Limoges porcelain set gifted to new royal baby

The set has been personalised for Prince Louis himself

A set of traditional porcelain pottery from Limoges has been gifted to the British ambassador to France, who is set to present it to the newest British royal baby, Prince Louis of Cambridge.

The pottery was created by family-run Limoges (Haute-Vienne, Nouvelle-Aquitaine) porcelain specialist Bernardaud, as a present for the newest addition to the British royal family.

It was presented to the British ambassador, Lord Edward Llewellyn, by the Mayor of Limoges Emile-Roger Lombertie, during Mr Lewellyn’s official visit to the city on Tuesday this week (May 15).

The personalised set is delicate, with a white background and painted decoration, featuring a green leaf design plus a cartoon drawing of a white rabbit eating apples.

The set was presented in a Bernardaud box (Twitter / Sébastien Péjou / @SebastienPejou / @PyerreLms)

The name “Louis” is written in cursive text at the bottom of the plates. Each of the pieces also has the text “For his Royal Highness, the Prince Louis Arthur Charles of Cambridge” written on the back.

The set - which includes a plate, bowl and mug - comes from a recent collection by Bernardaud, which is one of Limoges’ most respected pottery makers, and was founded in 1863.

 

Marketing and manufacturing director, Frédéric Bernardaud, said: “This set was made last year, and these [particular plates and bowls] were practically the first examples that came out of the manufacturing process.”

As the youngest son of William and Kate - the Duke and Duchess of Cambridge - Prince Louis is fifth in line to the throne. He was born on April 23, and is younger brother to Prince George and Princess Charlotte.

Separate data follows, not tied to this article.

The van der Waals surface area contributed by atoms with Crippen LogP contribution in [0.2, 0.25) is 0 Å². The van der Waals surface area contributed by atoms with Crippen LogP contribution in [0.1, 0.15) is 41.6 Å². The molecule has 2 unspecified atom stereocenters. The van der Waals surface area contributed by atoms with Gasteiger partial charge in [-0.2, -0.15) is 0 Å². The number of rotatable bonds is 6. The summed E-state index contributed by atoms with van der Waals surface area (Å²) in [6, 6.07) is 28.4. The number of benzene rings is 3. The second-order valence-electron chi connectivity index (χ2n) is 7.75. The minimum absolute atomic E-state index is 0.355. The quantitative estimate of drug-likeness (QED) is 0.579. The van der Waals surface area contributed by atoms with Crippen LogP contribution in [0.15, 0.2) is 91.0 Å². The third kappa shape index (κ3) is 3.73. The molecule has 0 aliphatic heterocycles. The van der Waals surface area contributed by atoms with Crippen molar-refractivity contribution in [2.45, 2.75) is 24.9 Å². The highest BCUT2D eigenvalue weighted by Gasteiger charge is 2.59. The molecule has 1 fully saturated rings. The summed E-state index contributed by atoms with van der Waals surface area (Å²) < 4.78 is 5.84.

Mr Llewellyn said: “I am very touched; this is a very friendly gesture, and it is much appreciated.”

Mr Lombertie added: “It is with great pride to give a present that represents a skill that we do so well and so beautifully here in Limoges.”

Limoges has a long tradition of fine pottery, dating as far back as the late 18th century in its current form, and as far back as the 12th century for the production of “vitreous enamel”, which was then known as “opus de Limogia”.

The term “Limoges porcelain” today denotes a particular kind of hard-paste pottery specific to the region, regardless of the specific manufacturer.

It is made from local supplies of the kaolin clay, and produces a material similar to fine Chinese porcelain.

Limoges porcelain was favoured by the court of Louis XVI for its delicate, decorative nature; and the King even bought a factory in the city in 1784, with a view to creating his own porcelain statues.

However, Bernardaud - along with a number of other private factories, including Haviland & Co - was actually established after the French Revolution as a private manufacturer, as has been producing the pottery ever since.

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